The project involves development of a method for accelerated material development of metals to be used in powder based additive manufacturing processes. The method consists of a combination of modeling and experimental work. The modeling part is focused on simulations of solidification at elevated temperature gradients to find suitable material candidates. Promissing alloys is thereafter processed with Arc Melting, a process with similar melting conditions as in additive manufacturing, but with the possibility to in-expensively and quickly screen a larger number of candidates. The as-solidified microstructure is thereafter investigated with optical microscopy and/or electron microscopy to obtain information about the solidified structure and its properties.
So far, the method has been used on several aluminium alloys in the form of calculating at what point the columnar to equiaxed transition (CET) occurs. From those results a selection of alloys have been melted with the Arc Melter and analysed using an optical image analysis algorithm to find the grain size of the microstructure.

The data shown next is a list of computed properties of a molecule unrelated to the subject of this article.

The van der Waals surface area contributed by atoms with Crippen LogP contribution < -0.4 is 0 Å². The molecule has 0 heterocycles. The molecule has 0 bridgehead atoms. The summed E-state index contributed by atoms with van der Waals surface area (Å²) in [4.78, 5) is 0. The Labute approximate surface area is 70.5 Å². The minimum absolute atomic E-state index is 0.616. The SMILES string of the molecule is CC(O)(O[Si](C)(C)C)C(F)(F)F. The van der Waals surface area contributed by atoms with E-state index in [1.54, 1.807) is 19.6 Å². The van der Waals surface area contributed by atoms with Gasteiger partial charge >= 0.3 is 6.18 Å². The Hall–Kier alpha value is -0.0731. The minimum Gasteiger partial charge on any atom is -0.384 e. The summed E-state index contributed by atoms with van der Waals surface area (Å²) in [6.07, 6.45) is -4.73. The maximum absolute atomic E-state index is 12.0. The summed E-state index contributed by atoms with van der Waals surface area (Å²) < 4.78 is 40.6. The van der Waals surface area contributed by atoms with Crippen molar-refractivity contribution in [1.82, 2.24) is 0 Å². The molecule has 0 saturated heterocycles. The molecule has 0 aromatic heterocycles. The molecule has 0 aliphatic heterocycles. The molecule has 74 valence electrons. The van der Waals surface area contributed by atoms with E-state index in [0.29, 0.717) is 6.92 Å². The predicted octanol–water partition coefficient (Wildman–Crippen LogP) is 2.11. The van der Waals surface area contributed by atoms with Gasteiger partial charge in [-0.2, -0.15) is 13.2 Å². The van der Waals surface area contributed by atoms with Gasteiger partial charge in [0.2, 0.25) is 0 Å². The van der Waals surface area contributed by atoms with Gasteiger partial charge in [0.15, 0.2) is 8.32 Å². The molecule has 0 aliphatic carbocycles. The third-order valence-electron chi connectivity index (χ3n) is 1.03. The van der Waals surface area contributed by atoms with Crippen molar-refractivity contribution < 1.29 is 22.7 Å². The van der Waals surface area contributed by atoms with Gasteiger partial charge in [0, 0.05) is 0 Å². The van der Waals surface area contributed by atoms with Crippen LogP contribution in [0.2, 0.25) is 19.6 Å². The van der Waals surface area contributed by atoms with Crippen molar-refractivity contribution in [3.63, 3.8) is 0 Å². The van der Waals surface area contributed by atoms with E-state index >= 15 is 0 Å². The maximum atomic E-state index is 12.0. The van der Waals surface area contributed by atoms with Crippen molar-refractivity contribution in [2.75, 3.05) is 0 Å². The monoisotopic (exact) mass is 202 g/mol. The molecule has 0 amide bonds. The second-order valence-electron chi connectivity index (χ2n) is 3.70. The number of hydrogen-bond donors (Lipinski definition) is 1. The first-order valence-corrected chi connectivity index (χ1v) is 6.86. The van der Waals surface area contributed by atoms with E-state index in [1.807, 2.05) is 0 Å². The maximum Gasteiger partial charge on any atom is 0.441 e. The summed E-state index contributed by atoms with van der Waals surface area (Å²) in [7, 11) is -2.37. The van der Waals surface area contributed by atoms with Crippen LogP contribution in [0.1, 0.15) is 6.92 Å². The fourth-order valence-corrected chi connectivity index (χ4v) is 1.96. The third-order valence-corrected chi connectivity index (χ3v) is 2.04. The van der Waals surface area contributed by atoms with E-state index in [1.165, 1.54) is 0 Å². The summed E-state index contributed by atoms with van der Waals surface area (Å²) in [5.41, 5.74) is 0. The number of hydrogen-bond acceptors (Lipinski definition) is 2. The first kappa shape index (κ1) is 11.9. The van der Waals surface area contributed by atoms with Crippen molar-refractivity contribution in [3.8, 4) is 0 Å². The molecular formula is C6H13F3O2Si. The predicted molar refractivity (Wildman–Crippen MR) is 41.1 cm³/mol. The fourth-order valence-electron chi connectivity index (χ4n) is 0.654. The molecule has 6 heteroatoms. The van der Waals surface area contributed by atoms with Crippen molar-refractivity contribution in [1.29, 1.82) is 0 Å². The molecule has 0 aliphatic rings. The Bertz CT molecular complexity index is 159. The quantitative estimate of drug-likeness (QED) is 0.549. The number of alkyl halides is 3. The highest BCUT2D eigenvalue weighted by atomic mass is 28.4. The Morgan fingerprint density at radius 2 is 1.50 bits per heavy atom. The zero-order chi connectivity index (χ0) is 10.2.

Other models are also being worked on in the form of simulating the melt pool during additive manufacturing processes to understand how the temperature gradients varies locally. The goal is to create a framework to effectively screen a large amount of alloys by covering many compositions and choose the ones that may give the best results, and by doing this eliminating poor candidates at an early stage of the full material development process.